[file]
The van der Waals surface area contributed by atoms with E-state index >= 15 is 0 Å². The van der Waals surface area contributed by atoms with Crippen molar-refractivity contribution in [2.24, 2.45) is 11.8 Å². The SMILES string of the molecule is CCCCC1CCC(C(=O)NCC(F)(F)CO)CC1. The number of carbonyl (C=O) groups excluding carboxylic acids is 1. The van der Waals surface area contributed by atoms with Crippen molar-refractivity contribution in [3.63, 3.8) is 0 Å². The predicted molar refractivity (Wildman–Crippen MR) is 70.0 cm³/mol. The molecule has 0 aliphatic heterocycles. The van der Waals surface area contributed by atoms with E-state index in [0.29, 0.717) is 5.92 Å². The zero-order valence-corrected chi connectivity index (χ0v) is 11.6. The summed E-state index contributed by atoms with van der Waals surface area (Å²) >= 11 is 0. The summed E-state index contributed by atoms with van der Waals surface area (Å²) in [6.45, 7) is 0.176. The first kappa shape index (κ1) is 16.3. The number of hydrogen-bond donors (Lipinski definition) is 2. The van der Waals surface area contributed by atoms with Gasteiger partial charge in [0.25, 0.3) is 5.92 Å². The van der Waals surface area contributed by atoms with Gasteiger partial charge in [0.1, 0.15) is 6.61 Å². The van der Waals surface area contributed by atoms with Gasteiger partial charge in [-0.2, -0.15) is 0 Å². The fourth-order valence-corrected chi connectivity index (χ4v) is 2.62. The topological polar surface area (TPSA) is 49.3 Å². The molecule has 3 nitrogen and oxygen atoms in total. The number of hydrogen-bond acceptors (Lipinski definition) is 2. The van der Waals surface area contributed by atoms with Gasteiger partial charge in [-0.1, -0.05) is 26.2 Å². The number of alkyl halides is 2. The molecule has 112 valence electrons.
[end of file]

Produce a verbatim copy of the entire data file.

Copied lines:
The van der Waals surface area contributed by atoms with E-state index >= 15 is 0 Å². The van der Waals surface area contributed by atoms with Crippen molar-refractivity contribution in [2.24, 2.45) is 11.8 Å². The SMILES string of the molecule is CCCCC1CCC(C(=O)NCC(F)(F)CO)CC1. The number of carbonyl (C=O) groups excluding carboxylic acids is 1. The van der Waals surface area contributed by atoms with Crippen molar-refractivity contribution in [3.63, 3.8) is 0 Å². The predicted molar refractivity (Wildman–Crippen MR) is 70.0 cm³/mol. The molecule has 0 aliphatic heterocycles. The van der Waals surface area contributed by atoms with E-state index in [0.29, 0.717) is 5.92 Å². The zero-order valence-corrected chi connectivity index (χ0v) is 11.6. The summed E-state index contributed by atoms with van der Waals surface area (Å²) >= 11 is 0. The summed E-state index contributed by atoms with van der Waals surface area (Å²) in [6.45, 7) is 0.176. The first kappa shape index (κ1) is 16.3. The number of hydrogen-bond donors (Lipinski definition) is 2. The van der Waals surface area contributed by atoms with Gasteiger partial charge in [0.25, 0.3) is 5.92 Å². The van der Waals surface area contributed by atoms with Gasteiger partial charge in [0.1, 0.15) is 6.61 Å². The van der Waals surface area contributed by atoms with Gasteiger partial charge in [-0.2, -0.15) is 0 Å². The fourth-order valence-corrected chi connectivity index (χ4v) is 2.62. The topological polar surface area (TPSA) is 49.3 Å². The molecule has 3 nitrogen and oxygen atoms in total. The number of hydrogen-bond acceptors (Lipinski definition) is 2. The van der Waals surface area contributed by atoms with Gasteiger partial charge in [-0.1, -0.05) is 26.2 Å². The number of alkyl halides is 2. The molecule has 112 valence electrons.